I performed with two different Cirque du Soleil shows as well as a fiddle show called Barrage where we danced and played at the same time for nearly 10 years.  Especially within the circumstances we find ourselves today, I am incredibly thankful for the opportunity to have traveled and performed all over the world.  From Taiwan to Germany, Korea to Guatemala and much of the US and Canada it was an incredibly rare and special experience. Particular highlights include a festival in Denmark where we played on a stage set against the backdrop of the sea, the Royal Albert Hall in London, Budapest Opera House, a northern Italian festival in the Aosta Valley, a few months spent in Guangzhou in China, and having a few weeks in Salzburg to perform and explore.  I was pretty awe struck by Alison Krauss because to me her sound is so pure and many of the video games and movies make me giggle to myself because who would have thought I’d ever get to add some violin to such productions.  Similarly, many of the awards shows are exciting because you hear and see artists in a new light.

  5. How do you manage to produce yourself as a one-person string ensemble? 

    I’m such a stickler for sound quality and color.  When I made the decision to get off the road for a while, I thought “ I love performing with other people but how do I do some of this by myself without having to have 85 rehearsals with a band.”  I started down the looping pedal road with bass pedals, etc. and realized I could most likely reproduce this acoustically. In addition to my violin, I have an octave violin and an octave viola as well as a cello.  I try to pick up all sounds with my differently strung violins and then double parts with the viola and cello to get those really round lower sonorities. I’m no wizard at the cello, so sometimes I also layer in a direct in from a bass pedal connected to my violin. I find that while this definitely sounds unusual and a bit funky, the mix of timbres and colors actually sit quite nicely and complement each other in ways you would never realize!  I really enjoy doing this type of work and experimenting.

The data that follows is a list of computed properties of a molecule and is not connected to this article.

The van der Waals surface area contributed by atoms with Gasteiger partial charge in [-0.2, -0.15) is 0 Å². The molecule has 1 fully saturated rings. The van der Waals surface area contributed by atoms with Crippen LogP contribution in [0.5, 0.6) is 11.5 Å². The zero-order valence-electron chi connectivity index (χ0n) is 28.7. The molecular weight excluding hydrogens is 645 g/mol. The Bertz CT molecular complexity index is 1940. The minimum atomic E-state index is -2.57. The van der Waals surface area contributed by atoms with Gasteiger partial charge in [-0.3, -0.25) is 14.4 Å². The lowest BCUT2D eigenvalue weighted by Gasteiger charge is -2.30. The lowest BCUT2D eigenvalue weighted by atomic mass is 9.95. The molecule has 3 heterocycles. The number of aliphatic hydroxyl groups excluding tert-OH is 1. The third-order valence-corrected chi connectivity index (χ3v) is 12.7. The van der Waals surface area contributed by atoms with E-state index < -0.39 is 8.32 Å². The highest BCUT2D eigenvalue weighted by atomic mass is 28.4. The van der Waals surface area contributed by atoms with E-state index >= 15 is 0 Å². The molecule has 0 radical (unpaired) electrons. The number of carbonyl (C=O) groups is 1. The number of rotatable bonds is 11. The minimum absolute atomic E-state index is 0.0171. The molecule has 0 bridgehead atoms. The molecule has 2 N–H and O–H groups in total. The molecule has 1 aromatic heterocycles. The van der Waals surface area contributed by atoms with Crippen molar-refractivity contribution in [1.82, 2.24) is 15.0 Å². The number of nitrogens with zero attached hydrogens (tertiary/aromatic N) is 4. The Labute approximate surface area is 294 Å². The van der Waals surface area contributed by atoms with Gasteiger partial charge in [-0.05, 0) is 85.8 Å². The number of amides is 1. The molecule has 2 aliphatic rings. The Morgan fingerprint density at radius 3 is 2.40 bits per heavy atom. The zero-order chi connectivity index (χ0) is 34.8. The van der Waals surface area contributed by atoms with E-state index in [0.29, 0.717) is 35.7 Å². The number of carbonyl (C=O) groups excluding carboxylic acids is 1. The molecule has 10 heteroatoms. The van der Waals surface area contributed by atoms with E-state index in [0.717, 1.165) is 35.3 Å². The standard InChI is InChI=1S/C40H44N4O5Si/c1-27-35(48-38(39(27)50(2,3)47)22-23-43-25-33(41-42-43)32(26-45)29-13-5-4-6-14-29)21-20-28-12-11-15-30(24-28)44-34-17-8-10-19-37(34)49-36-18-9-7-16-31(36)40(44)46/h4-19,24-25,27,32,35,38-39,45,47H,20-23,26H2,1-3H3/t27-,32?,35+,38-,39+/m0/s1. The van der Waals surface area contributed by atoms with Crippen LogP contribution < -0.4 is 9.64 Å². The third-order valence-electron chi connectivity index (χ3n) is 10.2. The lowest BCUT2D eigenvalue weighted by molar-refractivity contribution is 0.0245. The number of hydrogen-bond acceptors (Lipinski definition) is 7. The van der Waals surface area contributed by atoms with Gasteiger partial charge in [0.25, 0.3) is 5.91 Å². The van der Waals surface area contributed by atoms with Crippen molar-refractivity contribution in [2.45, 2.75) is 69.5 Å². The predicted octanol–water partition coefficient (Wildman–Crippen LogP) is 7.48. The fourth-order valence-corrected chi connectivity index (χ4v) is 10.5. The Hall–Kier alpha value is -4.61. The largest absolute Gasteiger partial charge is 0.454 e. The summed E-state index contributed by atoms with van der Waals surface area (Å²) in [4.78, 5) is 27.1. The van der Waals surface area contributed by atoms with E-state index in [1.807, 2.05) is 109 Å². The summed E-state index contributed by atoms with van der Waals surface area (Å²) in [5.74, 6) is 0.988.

Interview by Esin Aydingoz